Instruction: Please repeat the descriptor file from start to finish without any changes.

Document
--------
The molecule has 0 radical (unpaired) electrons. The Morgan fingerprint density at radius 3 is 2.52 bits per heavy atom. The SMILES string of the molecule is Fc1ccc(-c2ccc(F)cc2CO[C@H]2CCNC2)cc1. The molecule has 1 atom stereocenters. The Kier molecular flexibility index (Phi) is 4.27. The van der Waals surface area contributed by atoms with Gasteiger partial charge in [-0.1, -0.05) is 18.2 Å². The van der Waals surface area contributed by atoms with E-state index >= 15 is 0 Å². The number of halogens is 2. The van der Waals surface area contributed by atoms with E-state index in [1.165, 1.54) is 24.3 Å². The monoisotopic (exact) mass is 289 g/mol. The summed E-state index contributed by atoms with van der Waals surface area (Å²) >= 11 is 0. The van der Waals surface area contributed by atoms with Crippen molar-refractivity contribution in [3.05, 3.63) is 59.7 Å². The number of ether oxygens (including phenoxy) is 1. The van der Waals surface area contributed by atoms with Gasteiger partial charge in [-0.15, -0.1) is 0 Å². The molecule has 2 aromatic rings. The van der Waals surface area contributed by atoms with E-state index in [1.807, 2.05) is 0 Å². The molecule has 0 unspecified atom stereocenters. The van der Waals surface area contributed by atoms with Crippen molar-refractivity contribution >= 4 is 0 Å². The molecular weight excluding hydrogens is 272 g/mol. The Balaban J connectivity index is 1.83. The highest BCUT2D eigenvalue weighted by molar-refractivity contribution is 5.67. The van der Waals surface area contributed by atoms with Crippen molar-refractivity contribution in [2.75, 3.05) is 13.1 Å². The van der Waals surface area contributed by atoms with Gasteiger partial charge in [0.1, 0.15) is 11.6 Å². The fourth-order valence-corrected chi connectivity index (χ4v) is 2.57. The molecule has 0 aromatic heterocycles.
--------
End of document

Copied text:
The molecule has 0 radical (unpaired) electrons. The Morgan fingerprint density at radius 3 is 2.52 bits per heavy atom. The SMILES string of the molecule is Fc1ccc(-c2ccc(F)cc2CO[C@H]2CCNC2)cc1. The molecule has 1 atom stereocenters. The Kier molecular flexibility index (Phi) is 4.27. The van der Waals surface area contributed by atoms with Gasteiger partial charge in [-0.1, -0.05) is 18.2 Å². The van der Waals surface area contributed by atoms with E-state index >= 15 is 0 Å². The number of halogens is 2. The van der Waals surface area contributed by atoms with E-state index in [1.165, 1.54) is 24.3 Å². The monoisotopic (exact) mass is 289 g/mol. The summed E-state index contributed by atoms with van der Waals surface area (Å²) >= 11 is 0. The van der Waals surface area contributed by atoms with Crippen molar-refractivity contribution in [3.05, 3.63) is 59.7 Å². The number of ether oxygens (including phenoxy) is 1. The van der Waals surface area contributed by atoms with Gasteiger partial charge in [-0.15, -0.1) is 0 Å². The molecule has 2 aromatic rings. The van der Waals surface area contributed by atoms with E-state index in [1.807, 2.05) is 0 Å². The molecule has 0 unspecified atom stereocenters. The van der Waals surface area contributed by atoms with Crippen molar-refractivity contribution >= 4 is 0 Å². The molecular weight excluding hydrogens is 272 g/mol. The Balaban J connectivity index is 1.83. The highest BCUT2D eigenvalue weighted by molar-refractivity contribution is 5.67. The van der Waals surface area contributed by atoms with Crippen molar-refractivity contribution in [2.75, 3.05) is 13.1 Å². The van der Waals surface area contributed by atoms with Gasteiger partial charge in [0.1, 0.15) is 11.6 Å². The fourth-order valence-corrected chi connectivity index (χ4v) is 2.57. The molecule has 0 aromatic heterocycles.